Police Move Against Them, But Pakistan Protesters Slow NATO Supplies

KP Provincial Officials At Odds With Party Leadership

The Pakistani Tehreek-e Insaf (PTI), the ruling party of Pakistan’s Khyber-Pakhtunkhwah (KP) Province, is virtually synonymous with leader Imran Khan. So when their leader (and for years only seated MP) called on supporters to blockade NATO supplies traveling through KP to Afghanistan, many party organizers immediately took to the streets.

PakistanBut the PTI seems increasingly split on the blockade, with provincial officials giving police the okay to crack down on the demonstrators, sparking anti-PTI protests by PTI officials.

Police told the demonstrators they could protest alongside the highway where NATO supplies were crossing, but couldn’t stop the trucks. They also filed charges against 35 members of their own ruling party for involvement in the protests over the weekend.

Despite the police presence, reports suggested that NATO’s supplies have been slowed, and a number of trucks supposed to arrive in Afghanistan are still in Pakistan

US Troops Attack Afghan Civilian Bus, Killing One

Another Civilian Also Wounded in Herat Shooting

Details are still scarce, but officials are confirming that US troops attacked a civilian bus in the Herat Province, in the Adraskan District. The attack killed one civilian and wounded another.

AfghanistanSo far there have been no comments from US officials as to why the bus was attacked, but it was traveling on the same Kabul-Herat highway as the US convoy was, and it is not unusual for US troops to perceive anything else on the road as a “threat” and start attacking it.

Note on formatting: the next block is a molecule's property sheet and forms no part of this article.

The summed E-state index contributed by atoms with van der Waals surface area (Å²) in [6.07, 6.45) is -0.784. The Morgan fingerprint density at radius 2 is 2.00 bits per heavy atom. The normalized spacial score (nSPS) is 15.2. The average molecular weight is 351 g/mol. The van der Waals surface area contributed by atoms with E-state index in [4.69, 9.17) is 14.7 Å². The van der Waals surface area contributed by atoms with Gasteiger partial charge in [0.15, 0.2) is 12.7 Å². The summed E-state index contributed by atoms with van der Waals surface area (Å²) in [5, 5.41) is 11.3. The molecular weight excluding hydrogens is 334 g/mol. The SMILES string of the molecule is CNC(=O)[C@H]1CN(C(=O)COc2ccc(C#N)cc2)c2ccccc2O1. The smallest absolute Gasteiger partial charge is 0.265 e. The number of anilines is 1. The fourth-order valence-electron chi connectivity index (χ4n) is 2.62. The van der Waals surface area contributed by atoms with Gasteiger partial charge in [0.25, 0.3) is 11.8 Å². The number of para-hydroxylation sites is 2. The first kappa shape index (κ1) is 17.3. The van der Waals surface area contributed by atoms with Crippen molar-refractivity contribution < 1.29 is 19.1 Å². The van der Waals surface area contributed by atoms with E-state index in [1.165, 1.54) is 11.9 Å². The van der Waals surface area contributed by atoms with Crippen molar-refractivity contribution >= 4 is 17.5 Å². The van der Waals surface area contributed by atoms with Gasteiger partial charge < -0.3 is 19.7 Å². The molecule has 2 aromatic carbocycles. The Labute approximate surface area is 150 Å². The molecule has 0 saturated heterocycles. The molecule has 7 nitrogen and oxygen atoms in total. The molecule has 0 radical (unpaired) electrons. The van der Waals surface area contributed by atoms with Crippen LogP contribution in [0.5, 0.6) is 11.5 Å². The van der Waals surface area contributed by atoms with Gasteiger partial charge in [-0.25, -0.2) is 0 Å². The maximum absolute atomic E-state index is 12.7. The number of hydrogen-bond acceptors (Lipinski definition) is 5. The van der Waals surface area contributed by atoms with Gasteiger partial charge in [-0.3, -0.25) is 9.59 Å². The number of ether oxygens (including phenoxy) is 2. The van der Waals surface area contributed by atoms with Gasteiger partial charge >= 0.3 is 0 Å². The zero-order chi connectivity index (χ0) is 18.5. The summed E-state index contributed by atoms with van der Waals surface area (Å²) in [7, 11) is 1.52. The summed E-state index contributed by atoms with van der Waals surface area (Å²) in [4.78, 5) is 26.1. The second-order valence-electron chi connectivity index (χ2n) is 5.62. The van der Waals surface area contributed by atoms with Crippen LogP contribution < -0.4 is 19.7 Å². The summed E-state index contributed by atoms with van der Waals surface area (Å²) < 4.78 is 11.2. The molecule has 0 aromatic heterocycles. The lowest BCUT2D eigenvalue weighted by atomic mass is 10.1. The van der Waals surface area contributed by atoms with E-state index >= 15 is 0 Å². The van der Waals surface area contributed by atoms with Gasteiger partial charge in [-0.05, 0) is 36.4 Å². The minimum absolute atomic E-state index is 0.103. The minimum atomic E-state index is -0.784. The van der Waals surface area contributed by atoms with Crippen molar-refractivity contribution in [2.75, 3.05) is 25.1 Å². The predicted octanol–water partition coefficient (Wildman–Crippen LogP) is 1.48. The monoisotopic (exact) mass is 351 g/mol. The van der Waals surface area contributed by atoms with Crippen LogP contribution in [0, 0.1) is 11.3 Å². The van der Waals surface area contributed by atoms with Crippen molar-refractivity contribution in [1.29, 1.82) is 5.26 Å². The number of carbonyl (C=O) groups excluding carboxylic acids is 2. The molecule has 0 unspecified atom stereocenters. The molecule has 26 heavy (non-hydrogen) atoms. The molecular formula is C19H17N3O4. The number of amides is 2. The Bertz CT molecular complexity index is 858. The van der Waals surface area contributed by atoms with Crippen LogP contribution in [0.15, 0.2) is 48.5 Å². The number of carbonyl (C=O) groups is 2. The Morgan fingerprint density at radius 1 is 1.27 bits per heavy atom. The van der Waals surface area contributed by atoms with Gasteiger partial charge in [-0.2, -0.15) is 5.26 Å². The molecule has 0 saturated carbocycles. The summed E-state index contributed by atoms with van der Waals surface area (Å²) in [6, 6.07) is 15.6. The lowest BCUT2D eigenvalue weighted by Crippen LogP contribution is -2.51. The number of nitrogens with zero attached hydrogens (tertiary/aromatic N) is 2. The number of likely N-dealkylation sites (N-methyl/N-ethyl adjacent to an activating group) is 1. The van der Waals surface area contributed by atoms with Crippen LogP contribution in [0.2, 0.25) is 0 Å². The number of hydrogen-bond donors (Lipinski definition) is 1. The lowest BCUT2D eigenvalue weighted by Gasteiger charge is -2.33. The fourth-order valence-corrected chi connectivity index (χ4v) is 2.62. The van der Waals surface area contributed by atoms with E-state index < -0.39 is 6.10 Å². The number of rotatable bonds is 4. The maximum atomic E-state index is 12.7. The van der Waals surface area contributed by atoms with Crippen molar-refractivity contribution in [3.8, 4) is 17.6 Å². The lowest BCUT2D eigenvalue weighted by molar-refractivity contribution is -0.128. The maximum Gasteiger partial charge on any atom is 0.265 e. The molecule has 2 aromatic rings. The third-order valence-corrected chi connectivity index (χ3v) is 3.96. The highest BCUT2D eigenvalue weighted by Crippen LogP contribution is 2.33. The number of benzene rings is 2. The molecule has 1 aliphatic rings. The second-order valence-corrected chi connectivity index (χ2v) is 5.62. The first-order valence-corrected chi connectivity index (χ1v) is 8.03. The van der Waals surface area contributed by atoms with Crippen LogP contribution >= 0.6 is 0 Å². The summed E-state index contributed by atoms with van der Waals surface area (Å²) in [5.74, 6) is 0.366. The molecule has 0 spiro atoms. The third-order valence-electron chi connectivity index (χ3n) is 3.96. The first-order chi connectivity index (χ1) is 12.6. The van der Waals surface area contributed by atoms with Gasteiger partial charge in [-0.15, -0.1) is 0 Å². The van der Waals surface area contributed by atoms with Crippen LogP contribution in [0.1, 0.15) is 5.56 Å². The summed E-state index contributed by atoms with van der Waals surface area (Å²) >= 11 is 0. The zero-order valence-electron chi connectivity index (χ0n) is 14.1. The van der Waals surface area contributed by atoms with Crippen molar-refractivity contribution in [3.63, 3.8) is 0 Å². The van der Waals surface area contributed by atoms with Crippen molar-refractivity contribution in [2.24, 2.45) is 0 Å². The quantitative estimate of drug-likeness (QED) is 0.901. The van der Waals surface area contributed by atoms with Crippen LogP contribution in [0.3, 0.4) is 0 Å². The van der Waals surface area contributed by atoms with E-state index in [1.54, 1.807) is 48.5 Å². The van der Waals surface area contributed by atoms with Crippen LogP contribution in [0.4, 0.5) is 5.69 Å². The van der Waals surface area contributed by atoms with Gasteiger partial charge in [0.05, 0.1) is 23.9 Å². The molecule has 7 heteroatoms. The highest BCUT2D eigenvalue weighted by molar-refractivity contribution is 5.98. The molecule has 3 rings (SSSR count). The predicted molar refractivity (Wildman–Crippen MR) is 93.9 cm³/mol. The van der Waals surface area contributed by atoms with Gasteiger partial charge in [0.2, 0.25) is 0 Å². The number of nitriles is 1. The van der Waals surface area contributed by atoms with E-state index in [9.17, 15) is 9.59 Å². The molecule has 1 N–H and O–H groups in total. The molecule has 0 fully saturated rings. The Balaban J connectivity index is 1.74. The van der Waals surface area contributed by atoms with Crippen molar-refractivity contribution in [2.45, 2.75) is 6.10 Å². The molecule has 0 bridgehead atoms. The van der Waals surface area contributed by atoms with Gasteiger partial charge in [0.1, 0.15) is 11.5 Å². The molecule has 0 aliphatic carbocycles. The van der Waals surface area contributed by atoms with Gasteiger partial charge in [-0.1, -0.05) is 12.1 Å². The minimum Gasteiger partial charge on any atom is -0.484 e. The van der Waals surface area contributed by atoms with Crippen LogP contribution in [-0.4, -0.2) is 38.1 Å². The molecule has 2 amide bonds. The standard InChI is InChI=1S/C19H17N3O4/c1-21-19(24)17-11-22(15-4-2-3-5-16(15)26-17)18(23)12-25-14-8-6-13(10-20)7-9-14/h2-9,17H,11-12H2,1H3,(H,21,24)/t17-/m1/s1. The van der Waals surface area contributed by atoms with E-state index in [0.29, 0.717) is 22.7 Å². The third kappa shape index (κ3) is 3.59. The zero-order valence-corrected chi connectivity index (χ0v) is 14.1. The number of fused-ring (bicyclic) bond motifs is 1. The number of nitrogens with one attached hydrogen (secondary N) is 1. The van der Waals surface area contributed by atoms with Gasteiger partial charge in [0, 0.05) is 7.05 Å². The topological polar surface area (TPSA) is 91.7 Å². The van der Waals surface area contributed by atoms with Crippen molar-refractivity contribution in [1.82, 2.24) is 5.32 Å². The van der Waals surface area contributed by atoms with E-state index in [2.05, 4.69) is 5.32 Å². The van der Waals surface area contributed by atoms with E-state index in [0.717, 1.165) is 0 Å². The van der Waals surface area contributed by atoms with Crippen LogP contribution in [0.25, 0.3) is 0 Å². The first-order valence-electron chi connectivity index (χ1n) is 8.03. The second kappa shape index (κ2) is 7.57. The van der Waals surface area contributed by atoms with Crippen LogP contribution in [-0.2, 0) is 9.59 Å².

This is the second report incident of civilians killed this year in Herat. In February, four civilians were killed in the cross-fire between a NATO and Taliban gunbattle in the province.

It is also the second incident of US troops killing civilians this week, with 11 children killed in a US air strike in Kunar Province, on the other side of the country, earlier this week.

by Jason Ditz

US Airstrikes Kills 11 Children in Afghan Border Village

Destroyed Several Houses, Killing Women and Children Within

US warplanes pounded the village of Shigal in the Kunar Province of Afghanistan today, destroying several houses in the course of a “support” operation that NATO officials bragged led to the deaths of two “senior Taliban leaders.” The village was just miles from the Pakistan border.

Kunar-provinceProvincial officials checked the houses, however, and found a grim consequence of the bombing campaign: a large number of women and children within were killed and injured beneath the rubble of their homes. 11 children in all were reported killed, and one woman. Several other women were badly wounded.

The official narrative surrounding the story is still nebulous, because while NATO insists that no NATO ground troops were involved in the raids, they also claimed it was NATO troops that had called in the strikes after “coming under attack.” A Kunar MP suggested there were no ground troops at all in the area, and that it was considered a “Taliban stronghold” which is why the attacks occurred.